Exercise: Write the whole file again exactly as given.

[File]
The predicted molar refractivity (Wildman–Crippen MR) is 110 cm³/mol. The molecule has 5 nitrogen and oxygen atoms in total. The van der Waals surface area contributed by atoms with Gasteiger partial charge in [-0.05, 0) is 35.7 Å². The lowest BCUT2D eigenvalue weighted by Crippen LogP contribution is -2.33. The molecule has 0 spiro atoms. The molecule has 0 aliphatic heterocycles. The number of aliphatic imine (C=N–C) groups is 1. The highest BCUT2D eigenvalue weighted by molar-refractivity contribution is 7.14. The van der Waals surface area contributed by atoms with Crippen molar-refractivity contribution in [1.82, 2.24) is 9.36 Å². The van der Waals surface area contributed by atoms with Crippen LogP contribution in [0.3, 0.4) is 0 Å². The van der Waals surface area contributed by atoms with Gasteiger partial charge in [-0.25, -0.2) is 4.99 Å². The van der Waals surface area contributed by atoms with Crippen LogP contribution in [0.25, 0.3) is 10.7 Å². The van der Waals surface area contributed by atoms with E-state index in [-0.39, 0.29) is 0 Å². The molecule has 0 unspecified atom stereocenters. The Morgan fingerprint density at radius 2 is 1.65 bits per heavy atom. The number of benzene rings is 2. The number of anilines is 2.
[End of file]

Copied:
The predicted molar refractivity (Wildman–Crippen MR) is 110 cm³/mol. The molecule has 5 nitrogen and oxygen atoms in total. The van der Waals surface area contributed by atoms with Gasteiger partial charge in [-0.05, 0) is 35.7 Å². The lowest BCUT2D eigenvalue weighted by Crippen LogP contribution is -2.33. The molecule has 0 spiro atoms. The molecule has 0 aliphatic heterocycles. The number of aliphatic imine (C=N–C) groups is 1. The highest BCUT2D eigenvalue weighted by molar-refractivity contribution is 7.14. The van der Waals surface area contributed by atoms with Crippen molar-refractivity contribution in [1.82, 2.24) is 9.36 Å². The van der Waals surface area contributed by atoms with Crippen LogP contribution in [0.3, 0.4) is 0 Å². The van der Waals surface area contributed by atoms with Gasteiger partial charge in [-0.25, -0.2) is 4.99 Å². The van der Waals surface area contributed by atoms with Crippen LogP contribution in [0.25, 0.3) is 10.7 Å². The van der Waals surface area contributed by atoms with E-state index in [-0.39, 0.29) is 0 Å². The molecule has 0 unspecified atom stereocenters. The Morgan fingerprint density at radius 2 is 1.65 bits per heavy atom. The number of benzene rings is 2. The number of anilines is 2.